The other thing that Miller totally glosses over (or is just ignorant of) is that the one-child policy is a) very badly implemented in many places and b) has had all sorts of terrible side-effects (other than the top-heavy population issue). The first point is that the one-child policy is not evenly implemented, and is very vulnerable to corruption, loop-holes, mismanagement etc. etc.

The second point is that the one-child policy is creating huge social problems, particularly a dangerous gender imbalance. China’s population is steadily moving towards a higher proportion of males, which is really dodgy territory for a society. Having too many males is generally regarded as a bad thing for a population.

Update: Pete pointed out in the comments that the one-child policy is actually set up in such a way that non-Han ethnicities and the rural poor have more children than Han urbanites. Again, this is the complete opposite of Miller’s argument.

A healthy babies conspiracy!

The “Chinese Eugenics” article also tries to claim that the concept of eugenics is not a modern addition to Chinese knowledge and culture. Apparently, this has long been a particular concern of the Chinese, and they’ve always made efforts to ensure that their babies are healthy and intelligent.

If that sounds totally normal and unremarkable to you, that’s because it is. Every culture everywhere since ever has been interested in healthy babies. It’s human nature. It’s not even just human nature, it’s just nature. There is nothing interesting about the fact that trying to create healthy babies is important in Chinese culture.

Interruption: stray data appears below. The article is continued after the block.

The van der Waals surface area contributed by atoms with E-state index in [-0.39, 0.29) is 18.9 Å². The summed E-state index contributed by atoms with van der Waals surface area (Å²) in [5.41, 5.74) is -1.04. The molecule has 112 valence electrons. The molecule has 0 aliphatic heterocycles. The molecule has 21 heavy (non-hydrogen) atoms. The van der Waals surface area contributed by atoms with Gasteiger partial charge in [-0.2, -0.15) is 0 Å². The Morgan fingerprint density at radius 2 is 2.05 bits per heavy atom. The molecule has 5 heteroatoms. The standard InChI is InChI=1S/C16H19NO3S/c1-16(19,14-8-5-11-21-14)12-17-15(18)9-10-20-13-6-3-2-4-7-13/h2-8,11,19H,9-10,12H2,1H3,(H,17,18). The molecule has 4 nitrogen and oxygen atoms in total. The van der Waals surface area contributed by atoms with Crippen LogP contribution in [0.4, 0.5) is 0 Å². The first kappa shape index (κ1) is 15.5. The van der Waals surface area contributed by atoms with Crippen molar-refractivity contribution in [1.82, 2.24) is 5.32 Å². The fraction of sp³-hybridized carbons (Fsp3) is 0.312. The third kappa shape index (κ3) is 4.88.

Pointless pinyin

There are many stupid things in Miller’s article, but one of the most stupid is his pointless insertion of pinyin (the standard romanisation system for Mandarin Chinese) for terms he uses. Inserting pinyin like this is fairly standard practice in academic literature, supposedly because it makes it easier for people to follow the terms being used and to look them up if necessary. However, this only makes sense if you’re quoting a translation of a Chinese source or are referencing actual Chinese terms.

If you’re not, then there is absolutely no point whatsoever in inserting the pinyin. Why not insert the terms in Arabic or French? Miller has randomly sprayed his article with the pinyin for translations of English terms he uses, but for no reason. We can look the terms he uses up in an English-Chinese dictionary if we want to know what they are in Chinese. Here’s an example:

For generations, Chinese intellectuals have emphasized close ties between the state (guojia), the nation (minzu), the population (renkou), the Han race (zhongzu), and, more recently, the Chinese gene-pool (jiyinku).

See how pointless that is? He’s not using Chinese terms or a quoting from a translation, he’s just inserting pinyin for his English, presumably because he thinks this makes it look more legitimate. Perhaps (yexu) we should all try this technique (zuofa), as it will certainly (kending hui) make everything we write (women suoyou xiede dongxi) seem more believable (kanqilai geng kexinde).

Hard and soft power